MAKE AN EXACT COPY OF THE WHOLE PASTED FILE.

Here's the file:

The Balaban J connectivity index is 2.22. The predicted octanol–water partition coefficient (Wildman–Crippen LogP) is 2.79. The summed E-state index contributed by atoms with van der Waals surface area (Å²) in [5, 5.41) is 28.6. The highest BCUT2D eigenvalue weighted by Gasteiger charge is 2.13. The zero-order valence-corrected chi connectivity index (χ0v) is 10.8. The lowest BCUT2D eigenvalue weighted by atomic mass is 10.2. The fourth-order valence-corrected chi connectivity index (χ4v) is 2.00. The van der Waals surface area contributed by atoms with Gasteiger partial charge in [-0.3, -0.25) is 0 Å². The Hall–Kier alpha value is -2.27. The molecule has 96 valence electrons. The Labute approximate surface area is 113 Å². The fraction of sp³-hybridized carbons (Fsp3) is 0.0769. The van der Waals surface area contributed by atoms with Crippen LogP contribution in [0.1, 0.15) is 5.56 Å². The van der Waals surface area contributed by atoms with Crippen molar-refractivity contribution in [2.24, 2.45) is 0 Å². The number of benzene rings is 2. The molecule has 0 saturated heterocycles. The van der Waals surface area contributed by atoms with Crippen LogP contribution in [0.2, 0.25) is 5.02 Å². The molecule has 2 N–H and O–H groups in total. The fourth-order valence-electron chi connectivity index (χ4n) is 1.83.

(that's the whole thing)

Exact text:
The Balaban J connectivity index is 2.22. The predicted octanol–water partition coefficient (Wildman–Crippen LogP) is 2.79. The summed E-state index contributed by atoms with van der Waals surface area (Å²) in [5, 5.41) is 28.6. The highest BCUT2D eigenvalue weighted by Gasteiger charge is 2.13. The zero-order valence-corrected chi connectivity index (χ0v) is 10.8. The lowest BCUT2D eigenvalue weighted by atomic mass is 10.2. The fourth-order valence-corrected chi connectivity index (χ4v) is 2.00. The van der Waals surface area contributed by atoms with Gasteiger partial charge in [-0.3, -0.25) is 0 Å². The Hall–Kier alpha value is -2.27. The molecule has 96 valence electrons. The Labute approximate surface area is 113 Å². The fraction of sp³-hybridized carbons (Fsp3) is 0.0769. The van der Waals surface area contributed by atoms with Crippen LogP contribution in [0.1, 0.15) is 5.56 Å². The van der Waals surface area contributed by atoms with Crippen molar-refractivity contribution in [2.24, 2.45) is 0 Å². The number of benzene rings is 2. The molecule has 0 saturated heterocycles. The van der Waals surface area contributed by atoms with Crippen LogP contribution in [0.2, 0.25) is 5.02 Å². The molecule has 2 N–H and O–H groups in total. The fourth-order valence-electron chi connectivity index (χ4n) is 1.83.